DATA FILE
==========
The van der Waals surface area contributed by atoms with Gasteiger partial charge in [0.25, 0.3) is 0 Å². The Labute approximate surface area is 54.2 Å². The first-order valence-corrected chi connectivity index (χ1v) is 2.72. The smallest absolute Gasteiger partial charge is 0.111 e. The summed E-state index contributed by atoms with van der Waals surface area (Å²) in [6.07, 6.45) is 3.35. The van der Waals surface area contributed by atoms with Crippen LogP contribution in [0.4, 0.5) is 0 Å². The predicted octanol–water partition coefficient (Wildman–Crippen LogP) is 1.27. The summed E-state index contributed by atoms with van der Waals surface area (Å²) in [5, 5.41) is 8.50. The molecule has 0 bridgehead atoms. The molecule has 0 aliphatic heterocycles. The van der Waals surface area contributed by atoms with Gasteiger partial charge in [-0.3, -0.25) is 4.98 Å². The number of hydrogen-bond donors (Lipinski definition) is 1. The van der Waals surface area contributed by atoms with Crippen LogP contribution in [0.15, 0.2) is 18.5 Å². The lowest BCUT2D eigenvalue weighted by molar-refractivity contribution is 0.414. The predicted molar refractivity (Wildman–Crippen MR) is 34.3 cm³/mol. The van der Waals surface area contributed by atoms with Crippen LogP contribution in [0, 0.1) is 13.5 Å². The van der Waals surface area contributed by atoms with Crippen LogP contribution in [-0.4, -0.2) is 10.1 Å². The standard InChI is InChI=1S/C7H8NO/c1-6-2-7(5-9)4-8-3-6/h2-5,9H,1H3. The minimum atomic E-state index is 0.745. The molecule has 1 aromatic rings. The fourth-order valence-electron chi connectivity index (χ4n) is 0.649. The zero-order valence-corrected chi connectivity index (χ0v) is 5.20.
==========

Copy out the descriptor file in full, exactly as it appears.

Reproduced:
The van der Waals surface area contributed by atoms with Gasteiger partial charge in [0.25, 0.3) is 0 Å². The Labute approximate surface area is 54.2 Å². The first-order valence-corrected chi connectivity index (χ1v) is 2.72. The smallest absolute Gasteiger partial charge is 0.111 e. The summed E-state index contributed by atoms with van der Waals surface area (Å²) in [6.07, 6.45) is 3.35. The van der Waals surface area contributed by atoms with Crippen LogP contribution in [0.4, 0.5) is 0 Å². The predicted octanol–water partition coefficient (Wildman–Crippen LogP) is 1.27. The summed E-state index contributed by atoms with van der Waals surface area (Å²) in [5, 5.41) is 8.50. The molecule has 0 bridgehead atoms. The molecule has 0 aliphatic heterocycles. The van der Waals surface area contributed by atoms with Gasteiger partial charge in [-0.3, -0.25) is 4.98 Å². The number of hydrogen-bond donors (Lipinski definition) is 1. The van der Waals surface area contributed by atoms with Crippen LogP contribution in [0.15, 0.2) is 18.5 Å². The lowest BCUT2D eigenvalue weighted by molar-refractivity contribution is 0.414. The predicted molar refractivity (Wildman–Crippen MR) is 34.3 cm³/mol. The van der Waals surface area contributed by atoms with Crippen LogP contribution in [0, 0.1) is 13.5 Å². The van der Waals surface area contributed by atoms with Crippen LogP contribution in [-0.4, -0.2) is 10.1 Å². The standard InChI is InChI=1S/C7H8NO/c1-6-2-7(5-9)4-8-3-6/h2-5,9H,1H3. The minimum atomic E-state index is 0.745. The molecule has 1 aromatic rings. The fourth-order valence-electron chi connectivity index (χ4n) is 0.649. The zero-order valence-corrected chi connectivity index (χ0v) is 5.20.